THE MICHIGAN -DAILY
WEDNESDAY, APRIL 12, 1944
Job for Pilots
Day-Long Air Assaults
Must Precede Coming
Invasion of Europe
By The Associated Press
A U. S. FIGHTER BASE, ENG-
LAND, April 11.-American fighter
pilots were told today by Gen. Dwight
D. Eisenhower that their role in the
great three-way invasion of Europe
soon will be flying a dawn-to-dusk
death express against the German
Disclosing some details of his plans
for the coming assault on the conti-
nental European fortress, the su-
preme commander for the western
front invasion told the fighter pilots
packed in a briefing room at this
station that he would drive them so
hard they would not have proper
sleep or food for weeks but that they
would knock the Nazi Air Force from
Gen. Eisenhower, accompanied by
Lt.-Gen. Carl A. Spaatz, commander
of the U.S. Strategic Air Forces;
Maj.-Gen. Lewis H. Brereton, com-
mander of the U.S. Ninth Air Force,
and Lt.-Gen. James H. Doolittle,
commander of the U.S. Eighth Air
Force, toured the fighter-bomber
station and told the fliers they were
doing their part in the great triad of
sea, land andair blows which finally
would crush the Germans and crush
them properly. The supreme com-
mander added that at the moment it
was entirely an air show.
The land Army, he said, cannot do
anything until the airmen knock out
the German Air Force.
The leader of the Allied forces
spent a 'busy day inspecting three
U.S. air bases and presenting Dis-
tinguished Service Crosses to two
ace Mustang pilots.
Inijutred by Car
Mrs. Mazie Linde, 49 years old, of
830 Sylvan was held for observation
yesterday at St. Joseph's Mercy Hos-
pital for injuries suffered when she
was knocked down while crossing N.
University just above State, police
Mrs. Linde's injuries were not con-
sidered serious by doctors at the hos-
Driver of the car, Albert John
Heinzman, 23, of 114 V2W. Washing-
ton, was released and no charge was
placed against him, police said. Ac-
cording to police, Mrs. Linde was hit
just a few feet from the curb by the
car driven by Heinzman. Police said
Heinzman's view had been obscured
by a car in front of him.
JACKSON, Mich., April 11.-(/P)-
A windstorm knocked out many tele-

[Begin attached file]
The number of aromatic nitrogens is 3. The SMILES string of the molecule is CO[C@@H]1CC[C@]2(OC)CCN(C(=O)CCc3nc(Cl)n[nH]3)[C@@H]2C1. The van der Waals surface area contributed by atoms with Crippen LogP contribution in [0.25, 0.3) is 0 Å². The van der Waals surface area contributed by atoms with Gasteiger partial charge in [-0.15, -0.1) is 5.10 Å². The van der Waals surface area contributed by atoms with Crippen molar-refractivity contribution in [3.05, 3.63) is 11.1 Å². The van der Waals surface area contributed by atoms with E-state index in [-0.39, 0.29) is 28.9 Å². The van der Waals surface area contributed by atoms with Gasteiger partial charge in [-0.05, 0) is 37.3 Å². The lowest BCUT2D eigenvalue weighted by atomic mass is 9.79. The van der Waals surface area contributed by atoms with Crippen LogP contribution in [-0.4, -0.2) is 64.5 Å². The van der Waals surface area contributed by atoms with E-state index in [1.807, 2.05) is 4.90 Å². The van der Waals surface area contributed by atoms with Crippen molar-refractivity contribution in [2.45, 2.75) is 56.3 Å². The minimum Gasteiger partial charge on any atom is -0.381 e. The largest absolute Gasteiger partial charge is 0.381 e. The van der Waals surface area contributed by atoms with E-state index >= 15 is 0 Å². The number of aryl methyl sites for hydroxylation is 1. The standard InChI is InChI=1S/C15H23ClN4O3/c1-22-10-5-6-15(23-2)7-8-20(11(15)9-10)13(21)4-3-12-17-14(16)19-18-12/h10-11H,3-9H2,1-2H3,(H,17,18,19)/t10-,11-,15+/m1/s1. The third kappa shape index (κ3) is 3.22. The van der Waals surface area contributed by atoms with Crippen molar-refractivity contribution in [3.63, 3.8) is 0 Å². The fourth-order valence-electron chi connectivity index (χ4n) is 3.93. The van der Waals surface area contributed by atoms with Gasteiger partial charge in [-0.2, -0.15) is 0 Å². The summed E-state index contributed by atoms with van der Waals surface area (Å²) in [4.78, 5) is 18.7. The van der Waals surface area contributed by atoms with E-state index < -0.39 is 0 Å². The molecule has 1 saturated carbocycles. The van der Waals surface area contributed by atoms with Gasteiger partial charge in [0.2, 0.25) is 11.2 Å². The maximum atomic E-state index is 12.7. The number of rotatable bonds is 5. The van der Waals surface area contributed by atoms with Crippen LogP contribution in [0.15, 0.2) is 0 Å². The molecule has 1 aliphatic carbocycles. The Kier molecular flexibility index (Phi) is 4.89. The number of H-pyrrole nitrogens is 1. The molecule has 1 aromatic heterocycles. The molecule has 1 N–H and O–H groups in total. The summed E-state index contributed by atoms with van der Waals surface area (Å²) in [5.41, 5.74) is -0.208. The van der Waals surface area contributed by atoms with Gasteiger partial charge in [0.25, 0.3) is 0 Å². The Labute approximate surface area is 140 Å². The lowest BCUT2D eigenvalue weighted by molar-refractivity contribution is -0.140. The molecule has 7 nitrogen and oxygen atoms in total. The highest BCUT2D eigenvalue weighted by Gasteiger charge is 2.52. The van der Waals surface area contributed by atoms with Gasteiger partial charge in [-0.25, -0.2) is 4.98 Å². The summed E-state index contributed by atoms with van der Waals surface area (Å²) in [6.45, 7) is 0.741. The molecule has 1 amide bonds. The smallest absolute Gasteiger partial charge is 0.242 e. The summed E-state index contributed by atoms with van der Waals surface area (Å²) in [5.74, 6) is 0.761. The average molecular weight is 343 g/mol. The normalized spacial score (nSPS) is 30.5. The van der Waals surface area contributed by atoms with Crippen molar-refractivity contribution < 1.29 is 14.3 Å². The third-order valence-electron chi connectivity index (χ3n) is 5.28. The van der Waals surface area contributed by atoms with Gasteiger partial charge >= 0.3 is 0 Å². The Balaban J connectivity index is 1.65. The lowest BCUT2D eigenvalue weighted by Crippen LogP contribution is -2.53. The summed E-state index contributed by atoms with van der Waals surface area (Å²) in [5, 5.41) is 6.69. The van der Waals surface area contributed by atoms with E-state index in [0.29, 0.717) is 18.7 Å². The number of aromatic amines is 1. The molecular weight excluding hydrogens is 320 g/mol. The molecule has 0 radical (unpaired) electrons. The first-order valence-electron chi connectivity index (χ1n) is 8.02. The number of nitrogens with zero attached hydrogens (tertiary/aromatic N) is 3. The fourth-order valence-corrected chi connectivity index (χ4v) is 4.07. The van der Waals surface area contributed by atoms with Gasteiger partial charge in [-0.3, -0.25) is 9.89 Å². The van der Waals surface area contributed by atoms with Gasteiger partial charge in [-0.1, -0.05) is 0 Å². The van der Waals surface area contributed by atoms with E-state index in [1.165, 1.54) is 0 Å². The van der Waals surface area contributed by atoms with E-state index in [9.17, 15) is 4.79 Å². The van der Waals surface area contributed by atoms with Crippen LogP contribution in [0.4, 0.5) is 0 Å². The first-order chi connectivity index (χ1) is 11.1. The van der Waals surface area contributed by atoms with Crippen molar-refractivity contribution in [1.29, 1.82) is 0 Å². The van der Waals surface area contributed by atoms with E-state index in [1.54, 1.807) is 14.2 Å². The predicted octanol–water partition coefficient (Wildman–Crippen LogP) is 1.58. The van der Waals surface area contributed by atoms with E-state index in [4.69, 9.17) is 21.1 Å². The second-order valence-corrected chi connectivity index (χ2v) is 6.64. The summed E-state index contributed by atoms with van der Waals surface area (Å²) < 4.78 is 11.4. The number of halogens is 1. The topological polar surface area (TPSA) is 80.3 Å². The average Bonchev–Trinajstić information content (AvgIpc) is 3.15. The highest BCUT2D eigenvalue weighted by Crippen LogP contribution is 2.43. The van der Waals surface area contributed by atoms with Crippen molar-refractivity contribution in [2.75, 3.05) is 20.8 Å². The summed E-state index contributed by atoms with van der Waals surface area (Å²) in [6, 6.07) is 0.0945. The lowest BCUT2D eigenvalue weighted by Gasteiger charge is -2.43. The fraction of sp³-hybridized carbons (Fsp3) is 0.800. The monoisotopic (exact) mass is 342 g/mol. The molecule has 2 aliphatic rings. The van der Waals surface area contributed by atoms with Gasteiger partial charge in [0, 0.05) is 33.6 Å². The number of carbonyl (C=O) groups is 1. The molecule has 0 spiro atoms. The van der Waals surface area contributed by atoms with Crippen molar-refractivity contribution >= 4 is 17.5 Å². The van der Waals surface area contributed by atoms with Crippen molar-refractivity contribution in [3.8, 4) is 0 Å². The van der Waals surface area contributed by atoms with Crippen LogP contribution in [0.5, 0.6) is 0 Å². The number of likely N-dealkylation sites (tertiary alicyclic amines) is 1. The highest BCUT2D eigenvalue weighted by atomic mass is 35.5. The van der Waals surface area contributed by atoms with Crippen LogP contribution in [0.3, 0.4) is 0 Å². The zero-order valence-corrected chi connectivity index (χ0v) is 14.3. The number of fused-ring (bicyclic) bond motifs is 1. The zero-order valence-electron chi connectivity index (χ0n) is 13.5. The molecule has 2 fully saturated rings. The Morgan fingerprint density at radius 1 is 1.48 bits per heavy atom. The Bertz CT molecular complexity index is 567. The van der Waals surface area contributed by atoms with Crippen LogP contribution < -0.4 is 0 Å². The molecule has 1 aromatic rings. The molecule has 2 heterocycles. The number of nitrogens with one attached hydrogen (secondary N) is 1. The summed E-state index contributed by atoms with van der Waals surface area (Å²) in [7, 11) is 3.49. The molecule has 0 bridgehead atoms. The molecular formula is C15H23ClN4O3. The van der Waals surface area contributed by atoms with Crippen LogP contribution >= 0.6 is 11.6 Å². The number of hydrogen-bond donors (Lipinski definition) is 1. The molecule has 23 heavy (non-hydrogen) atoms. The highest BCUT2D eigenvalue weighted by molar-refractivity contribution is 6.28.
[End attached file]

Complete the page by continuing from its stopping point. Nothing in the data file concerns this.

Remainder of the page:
phone and power circuits in Jackson
and left seven rural communities
without electricity for several hours
A wind believed to have reached a
velocity of 50 miles per hours felled
many trees and wrenched limbs from
30 Are Killed
Others in Oklahoma
And Texas Take One
Each, Injure Property
By The Associated Press
A-series of tornadoes killed 30 per-
sons in Arkansas Tuesday night.
Other tornadoes in Oklahoma and
Texas killed one person each. Violent
spring storms and floods left a trail
of property damage in other parts of
The Arkansas tornadoes killed five
persons at Woodson, Pulaski county;
Presi- five near Stutgart; two at Pine Bluff;
MEXICAN PRE,,SIDENT - one at Harrison; two near Marianna;
dent Avila Camaclo (above) was two near Brinkley; one at Monroe;
fired on at the national palace in one at Duncan, and 10 Negroes at
Mexico, City but escaped injury. Duncan and Parkin.
The gunman was arrested and it At least 150 persons were injured
was officially announced that sev- in five states.
eral Naxi documents were found in Floods fed by heavy rains routed
his possession, hundreds of families from their
homes in the Arkansas river water-
W i TN shed of Oklahoma and Kansas and in
Wea .ans Kingfisher county in western Okla-
Trip to China 30 Die in Arkansas
The heaviest loss of life occurred
in Arkansas. At least 30 persons were
JLS rkilled by storms striking in five com-
munities. Tornadoes at Cordell, Ok-
WASHINGTON, April 11.() la., and Hamilton, Tex., killed one
Vice President Wallace announced person each.
Government Camp Hit
tonight he plans a trip to China in Fifteen persons were seriously in-
the late spring or early summer, and jured and between 40 and 50 sligltly
aides said he would go on official bus- injured at a conscientious objectors'
ness as President Roosevelt's person-camp near Magnolia, Ark., where 15
buildings were blown down. A tor-
al representative. nado which inj.ured at least 12 per-
The projected trip, about which I sons struck four miles north of Pine
Wallace gave no details in a brief Bluff, tearing down telephone wires
announcement, may possibly mean and virtually isolating the city. Tor-
the Vice President will be out of the nadoes caused property damage near
country at the time of the July 19 Walnut and Hutchinson, Kas., but no
Democratic National Convention. He casualties were reported.
has given every indication he plans In .Kansas the rising Cottonwood
to be a candidate for renomination. and Neosho rivers forced many fam-
The announcement came as a sur- ilies from lowland homes and appear-
prise to most members of the Senate, ed likely to isolate the city of Em-
of which Wallace is the presiding poria today.
officer. It revived speculation, how-
ever, about the possibility that Wal- °
lace might be left off the ticket if iomes
President Roosevelt seeks a fourth OU sh
term. lout t
FRONT LINE EASTER SERVICES-As Chaplain Leo J. Crowley (lower center) celebrates mass in
front line area of Italy during one hour cessation in hostilities, his service is carried by powerful loud-
speaker to German troops on the other side of the battie line. Troops near enough leave foxholes to
take part in Eastern morning ceremony.
Hurt in Trailer
Truck Smashes into
Rail Viaduct, Crash
Splits Vehicle in Half
A driver of a trailer-truck and his